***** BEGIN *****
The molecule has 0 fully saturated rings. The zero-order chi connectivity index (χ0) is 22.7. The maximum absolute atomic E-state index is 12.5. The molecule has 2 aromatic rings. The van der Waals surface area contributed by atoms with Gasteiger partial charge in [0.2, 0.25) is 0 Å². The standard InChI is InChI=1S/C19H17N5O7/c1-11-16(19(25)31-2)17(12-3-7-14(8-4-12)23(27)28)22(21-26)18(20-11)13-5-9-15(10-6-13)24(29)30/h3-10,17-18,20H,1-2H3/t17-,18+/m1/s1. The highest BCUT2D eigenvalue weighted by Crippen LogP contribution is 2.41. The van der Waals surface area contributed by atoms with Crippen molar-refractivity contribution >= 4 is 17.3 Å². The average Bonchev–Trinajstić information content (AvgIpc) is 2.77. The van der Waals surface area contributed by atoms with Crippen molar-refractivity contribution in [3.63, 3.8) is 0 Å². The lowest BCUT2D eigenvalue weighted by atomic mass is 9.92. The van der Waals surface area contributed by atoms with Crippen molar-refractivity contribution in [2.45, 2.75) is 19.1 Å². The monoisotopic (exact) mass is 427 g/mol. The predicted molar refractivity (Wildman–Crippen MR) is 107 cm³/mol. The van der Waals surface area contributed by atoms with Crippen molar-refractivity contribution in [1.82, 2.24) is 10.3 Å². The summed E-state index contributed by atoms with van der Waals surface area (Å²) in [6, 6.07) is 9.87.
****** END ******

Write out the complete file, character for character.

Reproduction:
The molecule has 0 fully saturated rings. The zero-order chi connectivity index (χ0) is 22.7. The maximum absolute atomic E-state index is 12.5. The molecule has 2 aromatic rings. The van der Waals surface area contributed by atoms with Gasteiger partial charge in [0.2, 0.25) is 0 Å². The standard InChI is InChI=1S/C19H17N5O7/c1-11-16(19(25)31-2)17(12-3-7-14(8-4-12)23(27)28)22(21-26)18(20-11)13-5-9-15(10-6-13)24(29)30/h3-10,17-18,20H,1-2H3/t17-,18+/m1/s1. The highest BCUT2D eigenvalue weighted by Crippen LogP contribution is 2.41. The van der Waals surface area contributed by atoms with Crippen molar-refractivity contribution >= 4 is 17.3 Å². The average Bonchev–Trinajstić information content (AvgIpc) is 2.77. The van der Waals surface area contributed by atoms with Crippen molar-refractivity contribution in [3.63, 3.8) is 0 Å². The lowest BCUT2D eigenvalue weighted by atomic mass is 9.92. The van der Waals surface area contributed by atoms with Crippen molar-refractivity contribution in [2.45, 2.75) is 19.1 Å². The monoisotopic (exact) mass is 427 g/mol. The predicted molar refractivity (Wildman–Crippen MR) is 107 cm³/mol. The van der Waals surface area contributed by atoms with Crippen molar-refractivity contribution in [1.82, 2.24) is 10.3 Å². The summed E-state index contributed by atoms with van der Waals surface area (Å²) in [6, 6.07) is 9.87.